Have you ever thought about whether you are assembling windows and doors in the best possible way? Even though today’s profiles, reinforcement and hardware are all designed with decent tolerances to give us the leeway that’s so important in a fast-moving manufacturing environment, it is still important to think about the minor changes that you can make to your assembly techniques that will make a big difference to finished product quality.
Creating high quality windows and doors does, of course, mean having the right starting point. That includes having the correct range of screws at your disposal for attaching all the different types of hardware you will be using day-to-day, as well as for structural purposes where required, and the right tools.
Providing everything is in place on that front, it is important to think about your process for inserting screws into the frame and reinforcement. Every window and door is a bespoke product so they will all differ very slightly from each other, but it is possible to achieve a level of consistency in the assembly process.
One of the most important steps you can take is to ensure screws are inserted at 90 degrees – or as close to this as possible. Why is this so important? It all comes down to the way fasteners are designed.
Fasteners are the lowest cost components used in the window making process so it may be easy to regard them as commodity products that largely all do the same job. The truth is that they are actually designed for precision and a critical component in making windows and doors strong, secure and able to perform as designed.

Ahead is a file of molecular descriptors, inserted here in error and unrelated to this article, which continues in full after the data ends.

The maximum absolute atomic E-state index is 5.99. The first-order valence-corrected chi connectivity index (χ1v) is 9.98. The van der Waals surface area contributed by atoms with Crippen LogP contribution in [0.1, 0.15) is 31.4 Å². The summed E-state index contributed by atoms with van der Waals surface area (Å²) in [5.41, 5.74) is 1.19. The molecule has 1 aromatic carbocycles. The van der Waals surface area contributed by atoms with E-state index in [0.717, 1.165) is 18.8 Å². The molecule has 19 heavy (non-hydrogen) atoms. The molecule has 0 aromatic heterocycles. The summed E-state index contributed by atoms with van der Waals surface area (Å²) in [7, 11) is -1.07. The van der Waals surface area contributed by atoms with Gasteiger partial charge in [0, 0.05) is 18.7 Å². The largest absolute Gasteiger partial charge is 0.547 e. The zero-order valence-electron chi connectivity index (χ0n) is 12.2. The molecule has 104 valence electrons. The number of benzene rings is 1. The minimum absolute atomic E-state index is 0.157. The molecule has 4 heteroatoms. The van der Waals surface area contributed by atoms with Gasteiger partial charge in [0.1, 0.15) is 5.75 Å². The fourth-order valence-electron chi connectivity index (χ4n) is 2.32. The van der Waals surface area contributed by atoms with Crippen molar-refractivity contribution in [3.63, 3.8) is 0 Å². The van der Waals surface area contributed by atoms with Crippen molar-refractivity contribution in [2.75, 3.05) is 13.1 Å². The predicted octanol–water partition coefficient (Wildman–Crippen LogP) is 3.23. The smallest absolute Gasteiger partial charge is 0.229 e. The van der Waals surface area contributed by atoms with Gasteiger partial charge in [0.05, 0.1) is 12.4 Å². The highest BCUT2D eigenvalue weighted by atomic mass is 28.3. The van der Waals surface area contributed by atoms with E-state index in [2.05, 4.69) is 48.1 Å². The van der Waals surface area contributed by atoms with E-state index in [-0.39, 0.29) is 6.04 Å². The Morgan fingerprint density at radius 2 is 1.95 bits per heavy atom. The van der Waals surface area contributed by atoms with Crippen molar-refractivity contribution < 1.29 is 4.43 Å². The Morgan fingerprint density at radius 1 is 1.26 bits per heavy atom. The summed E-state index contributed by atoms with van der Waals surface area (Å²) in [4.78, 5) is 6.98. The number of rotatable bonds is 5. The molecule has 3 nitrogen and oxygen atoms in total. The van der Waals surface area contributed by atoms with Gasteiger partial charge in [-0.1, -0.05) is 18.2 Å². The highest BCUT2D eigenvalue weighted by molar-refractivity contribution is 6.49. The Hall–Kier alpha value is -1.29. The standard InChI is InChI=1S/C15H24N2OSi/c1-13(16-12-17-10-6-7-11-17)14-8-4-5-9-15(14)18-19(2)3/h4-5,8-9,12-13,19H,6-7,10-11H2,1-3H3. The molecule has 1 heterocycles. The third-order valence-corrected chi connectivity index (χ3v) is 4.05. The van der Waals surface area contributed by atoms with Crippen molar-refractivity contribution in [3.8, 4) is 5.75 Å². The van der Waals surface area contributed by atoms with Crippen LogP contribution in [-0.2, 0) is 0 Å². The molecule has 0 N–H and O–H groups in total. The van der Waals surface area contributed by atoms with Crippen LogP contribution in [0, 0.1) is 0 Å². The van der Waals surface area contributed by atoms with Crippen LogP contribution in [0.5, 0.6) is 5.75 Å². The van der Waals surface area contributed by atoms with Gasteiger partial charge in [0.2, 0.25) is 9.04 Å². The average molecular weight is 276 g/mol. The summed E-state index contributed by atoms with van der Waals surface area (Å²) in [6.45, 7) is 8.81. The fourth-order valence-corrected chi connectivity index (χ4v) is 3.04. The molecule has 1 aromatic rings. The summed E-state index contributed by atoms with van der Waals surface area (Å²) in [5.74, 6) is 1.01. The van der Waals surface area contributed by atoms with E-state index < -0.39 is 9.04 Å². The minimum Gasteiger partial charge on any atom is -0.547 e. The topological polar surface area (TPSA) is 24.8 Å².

Take the design of screw threads. These are developed to enable a strong attachment and high pull-out strength in varying materials, including PVCu profile and steel reinforcement. Other factors, such as the screw length and its diameter, point style and head form, will also determine how effective a screw is once it is installed.
So what happens when you are fitting a piece of hardware and your screws go in at a slight angle? Not the end of the world is it?
Perhaps not, but there is no way of knowing until the window or door is installed in the customer’s property and they have been using it for a while, or it is subjected to an unexpected or severe impact.
The good news is that through the state-of-the-art equipment we have installed at the newly expanded Rapierstar technical centre, we have the ability to look into scenarios like this in detail. And it allows us to provide insights that have never before been possible.
One customer recently approached us to investigate an issue which perfectly illustrates the problem with ‘wonky’ screws.
The issue involved a PVCu door’s flag hinge becoming detached from the outer frame as a result of the screws breaking. In situations like this, an immediate and seemingly plausible assumption may be that the screws were not up to the required quality, hence they quickly weakened and broke.
However, given that thousands of similar door sets are made every year using this same design of flag hinge and profile system, we needed to assess what was unique about this door for the detachment to occur.
Combining close visual inspection with what we call Finite Element Analysis (FEA) of computer generated models, which predicts how a product reacts to real-world forces, vibration, heat, fluid flow and other physical effects, we were able to establish the cause.
We found that the screws had sheared as a result of them not being inserted straight – they were at varying angles rather than being perpendicular to the frame. As a result, when the screws were inserted through the frame and into the steel reinforcement at an unusual angle, a series of stresses will have been put on the screw shanks. Ultimately, this will have caused the screw to shear, fracture and snap.
So what does this tell us about assembly techniques on the production line? Well, being able to conduct such a thorough analysis of an unusual situation like this will certainly help the industry improve quality in the long term because it confirms best practice. This has always been to insert window screws at 90 degrees, but now we can support this advice with evidence of what can happen if you don’t.
To discuss this and other ways to get the optimum result from window and door fasteners, please contact us.